I think there most likely is a typing error in your question in regard to the word "immortality." This is not a theme developed in the novel, but Fitzgerald definitely does develop themes of immorality which are introduced in Chapter 1 and Chapter 2.
In Chapter 1, Nick learns that Tom Buchanan is having an extramarital affair with "some woman." Nick is shocked by Tom's immorality, but he is even more shocked when he realizes that Daisy is aware of Tom's behavior and tolerates it:
It seemed to me that the thing for Daisy to do was to rush out of the house, child in arms--but apparently there were no such intentions in her head.
Nick feels "confused and a little disgusted" by Tom's and Daisy's behaviors.
Chapter 2 continues to emphasize the immorality of Tom's affair by introducing Myrtle Wilson and developing her relationship with Tom as they sneak off together to the apartment in New York City where they meet regularly. Unlike Daisy, George Wilson (Myrtle's spouse) does not know that his wife is being unfaithful. Tom shows complete contempt for Myrtle's husband:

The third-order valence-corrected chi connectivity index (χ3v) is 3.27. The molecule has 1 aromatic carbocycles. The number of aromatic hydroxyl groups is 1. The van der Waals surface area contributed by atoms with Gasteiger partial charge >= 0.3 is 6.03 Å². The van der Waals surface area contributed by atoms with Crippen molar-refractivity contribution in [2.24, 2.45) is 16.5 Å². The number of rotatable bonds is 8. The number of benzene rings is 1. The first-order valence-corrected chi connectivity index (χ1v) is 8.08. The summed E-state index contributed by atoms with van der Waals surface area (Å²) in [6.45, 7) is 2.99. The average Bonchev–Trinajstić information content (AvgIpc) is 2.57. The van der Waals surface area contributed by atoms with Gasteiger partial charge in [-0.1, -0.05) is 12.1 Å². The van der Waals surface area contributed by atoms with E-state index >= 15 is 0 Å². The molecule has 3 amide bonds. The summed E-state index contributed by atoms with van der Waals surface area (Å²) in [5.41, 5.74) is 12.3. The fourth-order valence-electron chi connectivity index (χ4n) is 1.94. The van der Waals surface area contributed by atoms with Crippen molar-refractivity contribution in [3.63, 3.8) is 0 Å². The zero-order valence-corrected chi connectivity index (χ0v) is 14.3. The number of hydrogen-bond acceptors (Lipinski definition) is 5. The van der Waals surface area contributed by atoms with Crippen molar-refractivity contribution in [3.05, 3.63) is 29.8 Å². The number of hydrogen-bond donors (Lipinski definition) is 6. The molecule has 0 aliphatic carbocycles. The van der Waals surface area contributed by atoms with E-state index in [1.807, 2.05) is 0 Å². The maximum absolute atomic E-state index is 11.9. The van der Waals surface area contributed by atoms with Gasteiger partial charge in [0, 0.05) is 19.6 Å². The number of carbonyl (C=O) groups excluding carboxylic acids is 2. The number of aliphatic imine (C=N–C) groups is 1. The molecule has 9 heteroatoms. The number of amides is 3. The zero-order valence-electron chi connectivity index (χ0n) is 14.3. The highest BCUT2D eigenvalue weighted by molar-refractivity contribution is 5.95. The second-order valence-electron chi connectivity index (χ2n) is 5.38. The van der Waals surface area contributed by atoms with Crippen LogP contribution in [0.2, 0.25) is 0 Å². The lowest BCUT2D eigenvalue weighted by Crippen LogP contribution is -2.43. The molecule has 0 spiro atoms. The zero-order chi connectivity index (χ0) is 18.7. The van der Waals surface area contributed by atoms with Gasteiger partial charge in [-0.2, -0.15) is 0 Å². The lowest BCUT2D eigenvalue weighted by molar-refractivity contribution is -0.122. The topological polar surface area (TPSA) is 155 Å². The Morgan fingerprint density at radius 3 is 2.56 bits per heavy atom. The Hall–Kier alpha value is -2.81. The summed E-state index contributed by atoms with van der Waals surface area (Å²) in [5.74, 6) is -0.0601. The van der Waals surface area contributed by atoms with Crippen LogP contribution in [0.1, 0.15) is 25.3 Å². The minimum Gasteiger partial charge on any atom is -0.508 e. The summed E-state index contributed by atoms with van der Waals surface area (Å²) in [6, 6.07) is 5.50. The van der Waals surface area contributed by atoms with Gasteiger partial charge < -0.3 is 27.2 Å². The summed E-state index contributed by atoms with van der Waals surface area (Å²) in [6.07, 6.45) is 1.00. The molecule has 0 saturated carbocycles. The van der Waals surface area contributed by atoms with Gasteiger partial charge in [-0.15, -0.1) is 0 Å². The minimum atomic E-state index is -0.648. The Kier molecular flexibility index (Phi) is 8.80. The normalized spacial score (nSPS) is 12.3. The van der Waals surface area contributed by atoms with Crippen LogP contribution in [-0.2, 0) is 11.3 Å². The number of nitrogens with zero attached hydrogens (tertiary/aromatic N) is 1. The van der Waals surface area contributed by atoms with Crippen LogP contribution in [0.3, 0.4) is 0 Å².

[George] thinks [Myrtle] goes to see her sister in New York. He's so dumb he doesn't know he's alive.
When Nick attends a drunken party at the apartment, he overhears a conversation that gives him even more insight into Tom's deceit. He has led Myrtle to believe that he cannot divorce Daisy and marry her because Daisy is a Catholic, which she is not. Tom lies to Myrtle as easily and deliberately as he lies to his wife. Clearly, he feels no shame or any sense of morality at all. Tom's immorality is found in Myrtle, as well, as she deceives her husband without hesitation for her own selfish reasons.